In the US, the work hard, play hard motto is ubiquitous, especially in corporations. I think I first encountered it in college around 2002, or at least that’s the first time it stayed with me. Even back then I thought there was something deeply disturbing about this concept, something wrong with the notion that your whole life has to be hard. Organizations claim that this phrase encourages work-life balance, but let’s be honest: what it really communicates is the idea of doing everything at full blast.
I’m sure the form it takes differs, but in my experience it means employees playing (partying) together: binge drinking, all-night parties, crazy behavior that typically would not be accepted at work but is during the party period, and then getting up at 7am on a Saturday morning and working all day. I question: When did you sleep? Plus, if you are partying with your coworkers, is this really time away from work, or work-sponsored partying?
Wikipedia claims: “This work-play balance is similar to the concept of work-life balance.”
However, if all parts of your life are hard, where’s the balance? The concept of “life is hard” is everywhere, but I still strongly associate it with the US. There, it has taken the form of “Life is hard: work all the time,” but no one talks about how your productively plummets when you live such a lifestyle, not to mention what happens to your stress levels.
The more time I spend in Europe, the greater the rift that grows between me and the US culture of working non-stop and then playing hard. Such a lifestyle would never have been my choice, though what interests me is why people still think it’s not only normal, but also the preferred way to live.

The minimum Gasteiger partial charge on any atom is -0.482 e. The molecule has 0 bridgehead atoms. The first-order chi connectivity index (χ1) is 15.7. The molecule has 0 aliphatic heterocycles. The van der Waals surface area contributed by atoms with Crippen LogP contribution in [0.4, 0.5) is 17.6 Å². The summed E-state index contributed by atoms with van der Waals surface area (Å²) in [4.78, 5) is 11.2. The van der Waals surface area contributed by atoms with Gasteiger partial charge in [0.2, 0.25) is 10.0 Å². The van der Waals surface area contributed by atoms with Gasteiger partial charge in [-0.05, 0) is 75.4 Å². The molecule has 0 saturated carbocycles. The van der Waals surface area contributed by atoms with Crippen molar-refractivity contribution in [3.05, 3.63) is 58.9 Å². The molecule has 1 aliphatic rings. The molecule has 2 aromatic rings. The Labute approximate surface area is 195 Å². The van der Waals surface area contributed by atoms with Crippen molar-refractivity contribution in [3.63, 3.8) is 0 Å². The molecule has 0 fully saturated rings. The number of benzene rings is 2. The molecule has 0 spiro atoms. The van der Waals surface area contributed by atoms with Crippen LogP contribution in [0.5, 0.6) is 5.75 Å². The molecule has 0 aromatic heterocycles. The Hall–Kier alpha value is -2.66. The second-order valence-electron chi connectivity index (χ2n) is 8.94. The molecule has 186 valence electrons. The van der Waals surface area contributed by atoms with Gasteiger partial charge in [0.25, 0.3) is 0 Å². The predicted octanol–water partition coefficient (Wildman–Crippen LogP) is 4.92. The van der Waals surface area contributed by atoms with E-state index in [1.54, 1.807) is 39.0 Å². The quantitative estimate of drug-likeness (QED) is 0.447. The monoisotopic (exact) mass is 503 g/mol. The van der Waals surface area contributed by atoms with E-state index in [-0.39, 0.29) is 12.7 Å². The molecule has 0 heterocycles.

We know Americans view Europeans as lazy: shops are closed on Sunday, everyone gets at least 6 weeks of vacation every year, and you can’t get anything done in August. Compare this to the 24 hour superstores and 2 weeks of vacation and it doesn’t make sense that US productivity per employee per hour is lower than the Netherlands and some other European countries. I am not an economist, but it seems like if you compare productivity per hour worked, a number of European countries come out better than the US:
So why continue to promote this destructive culture? By destructive I mean destructive of your health, both physical and mental, and destructive of your relationships outside of work.
Fortunately, not all companies are continuing to promote it. After analyzing their alcohol-related incidents at work, the U.S. Air Force tried to change their motto from work hard, play hard (which in practice had become work hard, play recklessly) to work hard, play smart.
How about work hard, then relax? Spend some time with your family? Take the weekends off to recharge? Employees should be able to decide for themselves how they spend their free time.